Features & Columns
Law Enforcement Caught Targeting
Pot-State License Plates
legalized marijuana in some fashion.
Drives from pot-friendly West Coast states have long complained of "license plate profiling," claiming state troopers more interested in drug interdiction than traffic safety perch like vultures along the nation's east-west interstate highways.
Since Colorado blossomed as a medical marijuana state around 2008 (and ever more so since it legalized weed in 2012), drivers bearing the state's license plates have been complaining of getting the same treatment. The practice is so common and well-known along the I-80 corridor in Nebraska that Omaha lawyers advertise about it.
Now, one Colorado driver has managed to get something done about it. Peter Vasquez sued a pair of Kansas Highway Patrol officers over a stop and search on I-70 that turned up no drugs and resulted in no arrest. Last week, a federal appeals court vindicated him. On a 2-1 vote, the 10th U.S. Circuit Court of Appeals in Denver ruled that the two troopers violated Vasquez's constitutional rights by stopping and searching him based primarily on the fact that he came from a state that was a "known drug source."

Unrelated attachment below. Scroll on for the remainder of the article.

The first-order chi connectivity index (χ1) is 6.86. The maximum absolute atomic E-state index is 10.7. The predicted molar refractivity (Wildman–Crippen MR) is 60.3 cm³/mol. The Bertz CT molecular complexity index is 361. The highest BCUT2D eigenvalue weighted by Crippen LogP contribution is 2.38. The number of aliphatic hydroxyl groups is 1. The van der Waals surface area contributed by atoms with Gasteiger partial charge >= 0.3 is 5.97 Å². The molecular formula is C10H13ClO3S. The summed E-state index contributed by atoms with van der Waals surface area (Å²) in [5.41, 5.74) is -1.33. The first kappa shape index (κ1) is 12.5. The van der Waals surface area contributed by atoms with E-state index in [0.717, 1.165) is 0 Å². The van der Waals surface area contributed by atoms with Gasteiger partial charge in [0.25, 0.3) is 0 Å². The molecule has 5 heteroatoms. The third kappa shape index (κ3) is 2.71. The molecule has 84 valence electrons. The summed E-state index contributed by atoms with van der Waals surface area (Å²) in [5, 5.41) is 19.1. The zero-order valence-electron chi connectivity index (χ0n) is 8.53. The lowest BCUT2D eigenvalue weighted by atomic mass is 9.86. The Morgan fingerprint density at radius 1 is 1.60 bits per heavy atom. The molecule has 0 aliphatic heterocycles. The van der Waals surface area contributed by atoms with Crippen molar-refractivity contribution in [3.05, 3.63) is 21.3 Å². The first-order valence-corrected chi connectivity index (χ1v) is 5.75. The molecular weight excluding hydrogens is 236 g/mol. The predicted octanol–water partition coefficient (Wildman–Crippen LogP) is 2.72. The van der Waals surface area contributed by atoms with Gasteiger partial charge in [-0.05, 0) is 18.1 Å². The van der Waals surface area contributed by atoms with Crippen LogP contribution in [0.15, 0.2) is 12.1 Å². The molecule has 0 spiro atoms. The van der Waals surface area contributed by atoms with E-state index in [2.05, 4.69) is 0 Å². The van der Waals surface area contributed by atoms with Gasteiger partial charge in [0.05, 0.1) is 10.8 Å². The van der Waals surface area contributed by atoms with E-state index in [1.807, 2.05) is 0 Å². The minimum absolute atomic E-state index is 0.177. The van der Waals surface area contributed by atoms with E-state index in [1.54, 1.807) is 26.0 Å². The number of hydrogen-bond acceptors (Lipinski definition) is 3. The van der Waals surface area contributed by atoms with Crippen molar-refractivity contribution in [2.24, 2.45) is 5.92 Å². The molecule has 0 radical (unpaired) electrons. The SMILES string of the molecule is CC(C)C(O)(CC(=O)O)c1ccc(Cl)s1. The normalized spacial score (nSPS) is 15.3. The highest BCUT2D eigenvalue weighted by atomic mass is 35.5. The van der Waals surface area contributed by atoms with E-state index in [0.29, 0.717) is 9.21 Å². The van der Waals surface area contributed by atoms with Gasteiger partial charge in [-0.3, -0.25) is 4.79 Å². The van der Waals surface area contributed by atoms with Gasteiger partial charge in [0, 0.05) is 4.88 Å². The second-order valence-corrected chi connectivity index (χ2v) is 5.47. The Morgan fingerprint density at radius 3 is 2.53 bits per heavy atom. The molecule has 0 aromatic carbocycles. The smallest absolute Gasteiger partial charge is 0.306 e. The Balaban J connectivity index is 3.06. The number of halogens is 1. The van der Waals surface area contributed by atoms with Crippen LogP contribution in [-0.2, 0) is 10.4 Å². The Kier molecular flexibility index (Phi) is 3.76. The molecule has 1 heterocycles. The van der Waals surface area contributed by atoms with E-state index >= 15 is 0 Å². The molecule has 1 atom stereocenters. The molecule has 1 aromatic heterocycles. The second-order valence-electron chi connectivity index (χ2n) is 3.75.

Cops can't do that, the court ruled bluntly. To allow such a practice would justify searching drivers from the 25 states that allow fully legal or medical marijuana, such as California.
Vasquez was originally pulled over because the troopers "could not read Vasquez's temporary tag," and when that issue was dealt with, they issued him a warning ticket. What the law required, the court said, was that the troopers then end their contact with him and allow him to go on his way. But instead, they asked him to submit to a search of his vehicle, and he declined. They then detained him for 15 minutes until a drug dog could be summoned—another Drug War tactic the U.S. Supreme Court deemed unconstitutional in April. The drug dog found nothing, and Vasquez was then released.
The troopers may have been done with Vasquez, but he wasn't done with them. He filed a civil lawsuit against the two troopers for violating his Fourth Amendment right against unreasonable searches and seizures.
The case had been thrown out of federal district court, but last week's decision revives it. It also sets legal precedent for the entire 10th Circuit, meaning that cops in Colorado, Kansas, New Mexico, Oklahoma, Utah, and Wyoming can't pull you over and search you just because you have a pot-state license plate.
Phillip Smith is editor of the AlterNet Drug Reporter and author of the Drug War Chronicle.